3D Printing Continues To Soar With General Electric

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General Electric has recently been testing a new demonstrator engine and it is manufactured by using 35% 3D printed components. This engine is an unprecedented piece of technology and shows just how important 3D printing is going to be for the future of manufacturing. GE is trying to show that this process is essential and so far they have proven it by reducing weight by 5% and decreasing fuel consumption by 1% in this demonstration.

The company already has additive manufactured parts on their CFM Leap engine, which is being used in many commercial planes. This engine, known as the clean sheet design Turboprop (ATP), will be the largest and most ambitious 3D printed engine to date. Instead of using the more common subtractive manufacturing, 3D printing will eliminate the need for weighty and unnecessary additions. “With subtractive manufactured parts and assemblies, you traditionally use bolts, welds or other interfaces to attach the parts together, which adds weight to the engine” (bit.ly/2ffxmqE) said Gordon Follin, ATP Engineering GM at GE Aviation.

Additive manufacturing has been largely used as a prototyping tool in the past. However, recent advancements in materials and technology have allowed 3D printing to break into the industrial manufacturing of critical components. As Follin stated above, this technology can have a dramatic impact on the overall weight of an engine and in aerospace, weight equals dollar signs. The heavier an aircraft is, the more fuel it will take to achieve lift and maintain flight. By utilizing the unique properties of additive manufacturing, engineers and manufacturers can redefine design and substantially cut the weight of a completed engine.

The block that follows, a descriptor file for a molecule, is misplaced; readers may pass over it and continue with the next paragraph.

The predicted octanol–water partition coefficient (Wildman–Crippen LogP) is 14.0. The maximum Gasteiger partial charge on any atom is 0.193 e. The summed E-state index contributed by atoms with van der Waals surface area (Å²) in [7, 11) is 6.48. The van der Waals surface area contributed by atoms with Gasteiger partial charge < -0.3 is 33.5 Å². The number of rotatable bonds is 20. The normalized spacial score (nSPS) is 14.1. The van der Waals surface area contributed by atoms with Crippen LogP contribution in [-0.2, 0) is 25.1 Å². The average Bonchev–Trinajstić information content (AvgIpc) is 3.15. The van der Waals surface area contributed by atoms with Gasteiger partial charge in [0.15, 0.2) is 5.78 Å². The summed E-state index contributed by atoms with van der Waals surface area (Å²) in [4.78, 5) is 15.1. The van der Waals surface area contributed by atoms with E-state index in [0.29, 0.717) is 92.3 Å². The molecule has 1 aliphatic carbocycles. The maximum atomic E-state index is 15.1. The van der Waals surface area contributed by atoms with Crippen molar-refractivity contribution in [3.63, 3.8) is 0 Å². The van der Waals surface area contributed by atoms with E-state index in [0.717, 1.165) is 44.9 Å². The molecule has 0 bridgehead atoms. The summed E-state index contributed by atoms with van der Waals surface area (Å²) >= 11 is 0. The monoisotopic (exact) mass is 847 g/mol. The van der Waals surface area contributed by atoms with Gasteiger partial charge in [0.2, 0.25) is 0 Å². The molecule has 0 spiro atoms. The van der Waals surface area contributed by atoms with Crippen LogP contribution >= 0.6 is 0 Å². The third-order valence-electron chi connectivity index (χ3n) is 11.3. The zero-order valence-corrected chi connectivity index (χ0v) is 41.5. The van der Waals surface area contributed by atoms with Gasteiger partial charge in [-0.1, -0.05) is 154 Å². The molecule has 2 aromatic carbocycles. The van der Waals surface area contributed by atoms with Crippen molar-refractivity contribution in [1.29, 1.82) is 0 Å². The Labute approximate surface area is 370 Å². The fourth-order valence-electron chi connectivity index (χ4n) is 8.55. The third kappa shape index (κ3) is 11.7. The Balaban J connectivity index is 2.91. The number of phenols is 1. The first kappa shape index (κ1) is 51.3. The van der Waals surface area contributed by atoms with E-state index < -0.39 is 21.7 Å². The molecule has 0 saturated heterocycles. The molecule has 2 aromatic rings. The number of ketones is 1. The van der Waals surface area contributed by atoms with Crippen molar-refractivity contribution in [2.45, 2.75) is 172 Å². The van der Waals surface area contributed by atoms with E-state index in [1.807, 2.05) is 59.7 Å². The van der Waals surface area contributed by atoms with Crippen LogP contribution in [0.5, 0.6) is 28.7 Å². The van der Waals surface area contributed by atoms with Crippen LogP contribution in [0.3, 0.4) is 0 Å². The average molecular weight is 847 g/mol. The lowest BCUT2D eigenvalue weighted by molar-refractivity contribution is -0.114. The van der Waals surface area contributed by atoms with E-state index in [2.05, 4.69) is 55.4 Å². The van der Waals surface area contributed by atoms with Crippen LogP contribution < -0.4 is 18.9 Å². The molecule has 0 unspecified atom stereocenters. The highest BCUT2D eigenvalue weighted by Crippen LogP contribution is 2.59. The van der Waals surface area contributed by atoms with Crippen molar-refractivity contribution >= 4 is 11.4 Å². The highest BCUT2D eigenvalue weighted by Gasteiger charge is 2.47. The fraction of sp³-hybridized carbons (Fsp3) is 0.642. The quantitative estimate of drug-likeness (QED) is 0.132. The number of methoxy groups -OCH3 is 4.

Traditional manufacturing techniques are known as subtractive manufacturing. This is the process of carving out the desired shape of a component from a solid block of material. The practice can get the job done, however it has some restraints which 3D printing can overcome. Having the ability to build up components layer by layer offers engineers the ability to create components and complex shapes that were simply not possible before this incredible technology.

GE in particular has taken the lead to help bring additive manufacturing to the forefront of aerospace manufacturing. This is not to say that other aerospace manufacturers aren’t taking this technology seriously, but recently GE has revealed some noteworthy initiatives and projects associated with 3D printing.

To find out more about GE’s push for additive manufacturing take a look at the articles below:

‘General Electric Continues To Push The Limits of Additive Manufacturing’


‘GE Gets Serious About Additive Manufacturing’